Scenario 1 - Climate Change. Ever since the IPPC climate change report last month I have been pondering on the much quoted tenet that we can trust in the markets to continue to provide growth, despite the occasional small or large setback, until the point at which we will have much more to worry about than the state of our investments. That is , until the political, economic and social fabric of the world breaks down and all hell is let loose. This "fact" is generally meant to be reassuring, in a "don't worry, it won't happen yet" kind of way. I tend to think this is an over optimist view of the situation. Things are getting pretty bad and nothing much is being done.

Scenario 2 - The Blight of Inequality. My thoughts on How Rich Are You on C4 this week were "thank goodness these facts and ideas have made it out into the public domain, shame it had to be done in such a simplistic way, but at least it's a start". The trouble is that solutions seem few and far between. On the surface the problem is not one that should worry those of us who are lucky enough to be able to take advantage of the shift from labour to capital, that is those of us with money in the system, but the real issue affects us all. That issue is social unrest and fragmentation, the failure of the state and the further breakdown of social justice. How would wealth feel in an increasingly "nasty" and unbalanced society. Not my idea of the good (profitable) life.

Scenario 3 - The "Interstellar" effect. I saw this much hyped film at the weekend and then read this review of it this morning which crystallised my unease about its slant as regards climate change but also its more general message. We are suffering from a similar type of political defeatism in the UK at the moment. There is very little strength of purpose, imagination or moral fibre in the messages being given by main stream politicians who seem to live in fear of saying the wrong thing rather than be shouting out the right things (I exclude the Greens from this). The fear of making choices because they may be unpopular is not what we need from politicians and, in the case of some issues, things are fast reaching (and may have passed) the tipping point.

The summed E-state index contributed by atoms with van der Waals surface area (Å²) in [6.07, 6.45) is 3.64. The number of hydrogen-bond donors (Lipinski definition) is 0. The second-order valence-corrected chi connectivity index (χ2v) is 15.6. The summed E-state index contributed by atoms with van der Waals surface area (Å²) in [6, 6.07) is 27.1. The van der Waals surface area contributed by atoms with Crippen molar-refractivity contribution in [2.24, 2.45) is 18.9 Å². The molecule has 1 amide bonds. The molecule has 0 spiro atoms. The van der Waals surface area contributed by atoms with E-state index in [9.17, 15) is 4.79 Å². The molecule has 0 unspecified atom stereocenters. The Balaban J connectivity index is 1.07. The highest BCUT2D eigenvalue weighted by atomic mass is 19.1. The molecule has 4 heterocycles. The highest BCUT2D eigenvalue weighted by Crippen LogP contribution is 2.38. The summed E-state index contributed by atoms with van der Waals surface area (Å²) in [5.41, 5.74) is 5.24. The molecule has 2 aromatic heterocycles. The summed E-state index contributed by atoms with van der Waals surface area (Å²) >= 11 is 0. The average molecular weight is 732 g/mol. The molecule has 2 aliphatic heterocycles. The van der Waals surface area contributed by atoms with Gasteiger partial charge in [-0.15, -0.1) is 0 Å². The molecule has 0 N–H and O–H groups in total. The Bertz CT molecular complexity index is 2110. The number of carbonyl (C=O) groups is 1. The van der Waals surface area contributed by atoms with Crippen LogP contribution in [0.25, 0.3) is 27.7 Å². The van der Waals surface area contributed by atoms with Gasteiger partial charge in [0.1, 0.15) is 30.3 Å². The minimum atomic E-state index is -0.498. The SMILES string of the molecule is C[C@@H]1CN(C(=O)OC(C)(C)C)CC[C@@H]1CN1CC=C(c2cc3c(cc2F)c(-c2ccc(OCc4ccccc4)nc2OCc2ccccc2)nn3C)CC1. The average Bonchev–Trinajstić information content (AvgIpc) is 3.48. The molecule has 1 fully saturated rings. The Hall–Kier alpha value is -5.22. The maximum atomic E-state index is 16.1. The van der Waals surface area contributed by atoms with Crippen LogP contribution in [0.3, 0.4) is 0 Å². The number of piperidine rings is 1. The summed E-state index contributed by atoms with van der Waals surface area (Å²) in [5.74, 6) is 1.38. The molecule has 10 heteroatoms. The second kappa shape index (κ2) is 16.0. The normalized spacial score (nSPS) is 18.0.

Depressing mid-week thoughts I'm afraid, but we live in dangerous times.

Thursday, 6 November 2014

Talking to the Taxman about Rental Income

Getting the tax sorted on our studio flat rental has always been a real pain. Don't get me wrong, I have no problem with paying what I owe, especially on rental income as it's not even earned, but I do object to the waste of time trying to find out what we need to do and when we need to do it. Especially as this seems to depend on the personal viewpoint of the officer on the other end of the phone, rather than a properly defined process.